The firm was convicted by a jury following a short trial and fined £100,000 and ordered to pay £19,032 prosecution costs
The company is currently in administration and was not represented in court.
Recorder Paul Mann QC, passing sentence, said: “Mr Kursilis was given no advice as to how to do this safely and no equipment apart from a tin of paint and a brush.
“This was an accident waiting to happen.
“He was very badly injured. He could so easily have been killed.”
Company fined £8,000 after worker loses fingers fixing a gate
A company has been fined £8,000 with cost of £2,080 following a Health and Safety Executive (HSE) investigation into the loss of an employee’s two middles fingers.
After LKAB Minerals (Richmond) Ltd’s main entrance gate broke, they assigned the worker to fix it, during which both his fingers were severed. The HSE found the company failed to:
• identify the risks of the worker doing this task
• devise safety measures to ensure a safe way of working
• provide information, instruction and training regarding the task
• ensure the workers has the correct supervision and monitoring
LKAB Minerals pleaded guilty to breaching Section 2 (1) of the Health and Safety at Work Act 1974 at the Sheffield Magistrates’ Court.
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BT to pay damages to worker electrocuted by power line
The claimant, cherry picker operator Ian Milroy, was injured by a ‘very high voltage electrocution’ while working as repair hoist operator for BT in August 2009. He and a colleague were checking a fault on a carrier pole, elevated in a cherry picker mounted on the back of a transit van.
While moving the vehicle to allow a horse-rider to pass, Mr Milroy came into contact with the high-voltage power line. He suffered a cardiac arrest and a seizure, along with severe burns, fractures to his back and a brain injury.
He has no memory of the accident, and has since experienced anxiety and depression.
His lawyers sued BT on his behalf, but the company denied blame for the accident.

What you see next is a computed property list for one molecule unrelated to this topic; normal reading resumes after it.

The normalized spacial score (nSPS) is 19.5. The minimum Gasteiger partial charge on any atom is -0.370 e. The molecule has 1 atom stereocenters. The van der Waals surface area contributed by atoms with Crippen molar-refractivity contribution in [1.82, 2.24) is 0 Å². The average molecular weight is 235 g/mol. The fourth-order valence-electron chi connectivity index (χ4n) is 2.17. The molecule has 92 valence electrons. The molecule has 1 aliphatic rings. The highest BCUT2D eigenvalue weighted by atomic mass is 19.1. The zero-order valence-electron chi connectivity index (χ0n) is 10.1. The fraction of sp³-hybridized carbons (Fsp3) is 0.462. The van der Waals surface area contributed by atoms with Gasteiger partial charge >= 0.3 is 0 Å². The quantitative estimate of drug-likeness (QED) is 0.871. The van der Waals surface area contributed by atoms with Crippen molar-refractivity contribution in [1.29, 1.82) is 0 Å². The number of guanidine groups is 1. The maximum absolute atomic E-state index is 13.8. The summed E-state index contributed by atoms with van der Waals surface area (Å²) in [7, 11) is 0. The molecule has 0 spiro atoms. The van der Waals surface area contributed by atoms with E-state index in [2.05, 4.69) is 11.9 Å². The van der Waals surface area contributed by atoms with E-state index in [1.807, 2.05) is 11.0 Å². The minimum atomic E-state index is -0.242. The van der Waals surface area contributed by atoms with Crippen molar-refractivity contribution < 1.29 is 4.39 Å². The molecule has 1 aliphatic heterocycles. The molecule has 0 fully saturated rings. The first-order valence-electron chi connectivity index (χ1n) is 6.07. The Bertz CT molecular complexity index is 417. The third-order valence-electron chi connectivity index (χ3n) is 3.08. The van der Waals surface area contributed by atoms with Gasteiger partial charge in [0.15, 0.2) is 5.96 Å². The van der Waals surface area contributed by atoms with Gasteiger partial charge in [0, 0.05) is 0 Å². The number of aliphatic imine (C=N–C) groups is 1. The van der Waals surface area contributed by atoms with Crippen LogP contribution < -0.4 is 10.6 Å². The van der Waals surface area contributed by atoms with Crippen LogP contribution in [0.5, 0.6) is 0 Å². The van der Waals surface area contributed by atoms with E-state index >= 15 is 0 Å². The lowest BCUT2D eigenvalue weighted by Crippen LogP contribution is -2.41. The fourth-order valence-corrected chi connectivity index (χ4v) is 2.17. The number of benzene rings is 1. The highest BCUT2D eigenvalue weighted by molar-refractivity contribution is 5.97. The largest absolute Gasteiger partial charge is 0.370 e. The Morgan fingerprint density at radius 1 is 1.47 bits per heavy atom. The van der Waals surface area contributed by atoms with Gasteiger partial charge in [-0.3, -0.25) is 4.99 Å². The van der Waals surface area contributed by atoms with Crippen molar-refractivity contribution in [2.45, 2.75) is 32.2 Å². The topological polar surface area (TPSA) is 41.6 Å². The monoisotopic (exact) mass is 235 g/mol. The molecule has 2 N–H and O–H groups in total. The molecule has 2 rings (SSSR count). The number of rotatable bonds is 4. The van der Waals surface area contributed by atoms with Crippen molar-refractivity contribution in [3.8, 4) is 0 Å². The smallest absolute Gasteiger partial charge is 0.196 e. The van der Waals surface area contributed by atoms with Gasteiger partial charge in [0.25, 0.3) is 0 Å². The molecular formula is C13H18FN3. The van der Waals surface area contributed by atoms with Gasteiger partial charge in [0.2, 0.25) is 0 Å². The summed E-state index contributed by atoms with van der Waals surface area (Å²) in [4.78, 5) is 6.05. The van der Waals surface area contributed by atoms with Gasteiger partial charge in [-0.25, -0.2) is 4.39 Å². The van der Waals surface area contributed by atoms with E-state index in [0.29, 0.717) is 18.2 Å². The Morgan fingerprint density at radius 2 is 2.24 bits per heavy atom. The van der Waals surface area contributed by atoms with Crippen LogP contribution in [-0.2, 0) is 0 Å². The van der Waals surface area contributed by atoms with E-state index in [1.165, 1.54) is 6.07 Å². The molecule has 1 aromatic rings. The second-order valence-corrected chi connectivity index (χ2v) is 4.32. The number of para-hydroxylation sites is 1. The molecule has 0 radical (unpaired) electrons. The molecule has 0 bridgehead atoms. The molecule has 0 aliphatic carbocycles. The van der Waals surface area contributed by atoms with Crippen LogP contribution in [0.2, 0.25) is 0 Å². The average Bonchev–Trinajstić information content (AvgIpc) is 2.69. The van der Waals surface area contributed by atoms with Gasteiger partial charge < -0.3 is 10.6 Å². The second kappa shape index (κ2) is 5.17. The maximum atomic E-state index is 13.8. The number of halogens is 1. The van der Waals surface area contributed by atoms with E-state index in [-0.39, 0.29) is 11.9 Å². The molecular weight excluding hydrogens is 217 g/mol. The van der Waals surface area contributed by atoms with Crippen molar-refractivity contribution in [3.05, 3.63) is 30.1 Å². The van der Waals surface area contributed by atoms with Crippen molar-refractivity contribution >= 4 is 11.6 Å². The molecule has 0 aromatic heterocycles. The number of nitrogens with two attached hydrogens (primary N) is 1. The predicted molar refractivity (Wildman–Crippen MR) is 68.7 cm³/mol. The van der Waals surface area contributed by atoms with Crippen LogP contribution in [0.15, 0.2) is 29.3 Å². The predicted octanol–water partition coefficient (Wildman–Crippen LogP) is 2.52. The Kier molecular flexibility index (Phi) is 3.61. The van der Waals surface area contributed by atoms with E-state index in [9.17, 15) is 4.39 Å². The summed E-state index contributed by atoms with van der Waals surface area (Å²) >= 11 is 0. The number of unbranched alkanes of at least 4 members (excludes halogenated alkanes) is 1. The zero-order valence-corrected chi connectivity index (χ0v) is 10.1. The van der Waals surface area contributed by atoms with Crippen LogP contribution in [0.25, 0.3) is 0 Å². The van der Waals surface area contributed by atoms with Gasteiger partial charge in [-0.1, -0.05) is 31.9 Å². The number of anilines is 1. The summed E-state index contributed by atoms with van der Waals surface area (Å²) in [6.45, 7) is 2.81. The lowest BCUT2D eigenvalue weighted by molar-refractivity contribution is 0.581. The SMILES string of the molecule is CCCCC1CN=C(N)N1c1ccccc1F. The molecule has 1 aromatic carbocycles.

At a hearing in February 2015, Mr Justice William Davis found BT two-thirds responsible for the accident, and ruled that the training given to Mr Milroy had not been adequate.
On 26 June 2017, Judge David Pittaway QC approved a final settlement of Mr Milroy’s claim. The amount of the payment was confidential, but is a substantial sum given the extent of his injuries.
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Steel firm fined £217,000 after worker’s hand is crushed
Cardiff-based steel manufacturing company Rom Ltd has pleaded guilty to breaching safety regulations after a worker suffered crush injuries to his hand. A Health and Safety Executive investigation found the company failed to identify the risks associated with workers manually operating a machine, and that steps were not taken to ensure the machine was correctly guarded.
The worker was removing leftover steel from a machine called the Koch Straightener when he trapped his hand between the rotating rollers inside the machine. He suffered serious crush injuries to his hand and lost the top of his right index finger.
Rom Ltd pleaded guilty to breaching the Provision and Use of Work Equipment Regulations 1998, SI 1998/2306, r 11, and has been fined £200,000 and ordered to pay costs of £17,200.63.